Ella Bell then interjected, “Well, you shouldn’t have let it happen, Governor. You just should not. I mean, that’s why we look to you for leadership. They created this. Every time we turn around, they are attacking this board. And this board is a well-trained board. All of us have credentials here. And you can’t say the same thing in your legislature.”
Board Vice President Jeff Newman (R-District 7), who was presiding over the work session, asked for Bentley to be allowed to finish his statement.
Bentley continued: “We’re all in this together. We all have different ideas about what’s best for the governance of the state and what’s best for education. I think that we need to cut each other some slack and not get too upset over things and let’s just try to continue to work together. That’s what I think we need to do.”
The work session was then suspended to begin the official monthly meeting of the Board of Education.
Gov. Bentley presided over the start of the board meeting at which Dr. Philip Cleveland was named interim superintendent. (Dr. Tommy Bice retired on March 31 after serving four years as state superintendent.)
When Bentley left the meeting, Ella Bell did not stand nor shake the Governor’s hand as other board members did.
The Legislature and Education
Since Republican lawmakers were elected in unprecedented numbers in 2010, they have enacted significant changes to public education, including introducing school choice through tax-credit scholarships and authorizing the creation of public charter schools.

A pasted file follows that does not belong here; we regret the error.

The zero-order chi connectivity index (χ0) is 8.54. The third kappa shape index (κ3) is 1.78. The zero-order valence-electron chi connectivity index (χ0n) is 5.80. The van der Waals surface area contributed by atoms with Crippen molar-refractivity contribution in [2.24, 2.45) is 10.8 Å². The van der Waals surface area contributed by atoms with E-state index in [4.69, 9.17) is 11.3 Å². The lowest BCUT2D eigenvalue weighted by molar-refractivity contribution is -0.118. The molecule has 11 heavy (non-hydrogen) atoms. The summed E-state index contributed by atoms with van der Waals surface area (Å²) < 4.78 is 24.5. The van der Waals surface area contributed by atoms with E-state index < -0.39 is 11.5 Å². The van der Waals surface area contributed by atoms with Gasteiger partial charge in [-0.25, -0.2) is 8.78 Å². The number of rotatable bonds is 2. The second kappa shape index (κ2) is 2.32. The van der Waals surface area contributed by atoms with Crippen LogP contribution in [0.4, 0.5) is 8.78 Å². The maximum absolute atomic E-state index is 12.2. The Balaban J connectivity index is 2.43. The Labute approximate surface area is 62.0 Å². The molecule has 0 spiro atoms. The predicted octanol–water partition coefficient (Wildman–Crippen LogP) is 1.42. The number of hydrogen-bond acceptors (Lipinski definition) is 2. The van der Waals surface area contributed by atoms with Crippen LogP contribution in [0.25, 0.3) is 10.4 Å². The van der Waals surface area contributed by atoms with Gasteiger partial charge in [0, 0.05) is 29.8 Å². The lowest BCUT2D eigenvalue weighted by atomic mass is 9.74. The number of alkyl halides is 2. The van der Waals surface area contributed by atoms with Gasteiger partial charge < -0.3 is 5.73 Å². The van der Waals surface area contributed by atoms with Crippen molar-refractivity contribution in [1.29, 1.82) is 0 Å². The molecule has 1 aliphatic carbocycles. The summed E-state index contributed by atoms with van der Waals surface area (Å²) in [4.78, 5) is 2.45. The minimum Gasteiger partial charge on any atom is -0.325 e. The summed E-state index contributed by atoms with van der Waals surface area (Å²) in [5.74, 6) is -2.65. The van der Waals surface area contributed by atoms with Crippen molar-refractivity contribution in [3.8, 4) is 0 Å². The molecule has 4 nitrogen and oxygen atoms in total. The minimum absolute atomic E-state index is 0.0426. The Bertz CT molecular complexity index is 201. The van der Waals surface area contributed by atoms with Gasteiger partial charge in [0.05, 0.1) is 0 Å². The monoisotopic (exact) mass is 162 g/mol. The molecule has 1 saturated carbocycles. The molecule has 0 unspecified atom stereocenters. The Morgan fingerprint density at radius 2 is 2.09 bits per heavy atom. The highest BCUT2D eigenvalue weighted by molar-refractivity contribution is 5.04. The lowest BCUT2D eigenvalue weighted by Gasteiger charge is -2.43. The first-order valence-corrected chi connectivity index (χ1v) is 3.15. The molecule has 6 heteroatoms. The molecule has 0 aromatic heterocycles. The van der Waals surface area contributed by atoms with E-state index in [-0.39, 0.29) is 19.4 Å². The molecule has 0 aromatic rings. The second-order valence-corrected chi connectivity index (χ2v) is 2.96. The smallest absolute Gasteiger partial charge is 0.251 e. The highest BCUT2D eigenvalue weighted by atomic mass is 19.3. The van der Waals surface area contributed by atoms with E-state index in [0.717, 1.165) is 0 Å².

Most recently, state lawmakers created a separate appointed board of trustees to oversee the two-year college system which had previously been under the governance of the state board of education.
Though the tone of the board meeting remained civil, the confrontations didn’t stop after the Governor left and the official meeting ended.
The work session resumed after lunch, and during the presentation about the A-F grading system, board members had many questions about grading schools.
Rep. Collins, House Education Policy committee chair, was there to answer questions about work on the A-F grading system for Alabama’s schools, the 2012 law she sponsored that has yet to be implemented. It calls for all schools to be graded based on various components of achievement and success. She stepped to the podium to answer those questions.
Four board members, Newman, Hunter, Cynthia McCarty (R-District 6) and Stephanie Bell, all expressed their concerns over the use of an A-F grading system and the resulting report card for a school.
Newman and Bell said they didn’t see how the information on the report card would improve a school, and Hunter and Bell expressed concern about the state board of education not having any input into the creation of the system. McCarty questioned the fairness of comparing districts that have more students who struggle.
The 2012 law required a team of stakeholders to develop the system under the direction of the state superintendent and implement it not later than December 2013. There is no requirement for the state board of education to vote to approve the system.
The three-year delay in the implementation of the A-F grading system has served as the poster child for state lawmakers frustrated with the slow pace of change in K-12 public education.
State department officials cite the change in standardized tests in 2013 as the reason for the delay, saying multiple years of results are required before gains can be calculated. Gains are an important component in the grading system.
Rep. Collins Defends A-F Grading
Collins, defending the idea of A-F grading systems in general, said the point of the system is to drive all schools toward excellence, adding, “The starting point is knowing where you are right now.”
Stephanie Bell took Collins to task, saying the system of grading schools based on grades of A through F, while popular across the country five years ago, was now being pushed aside.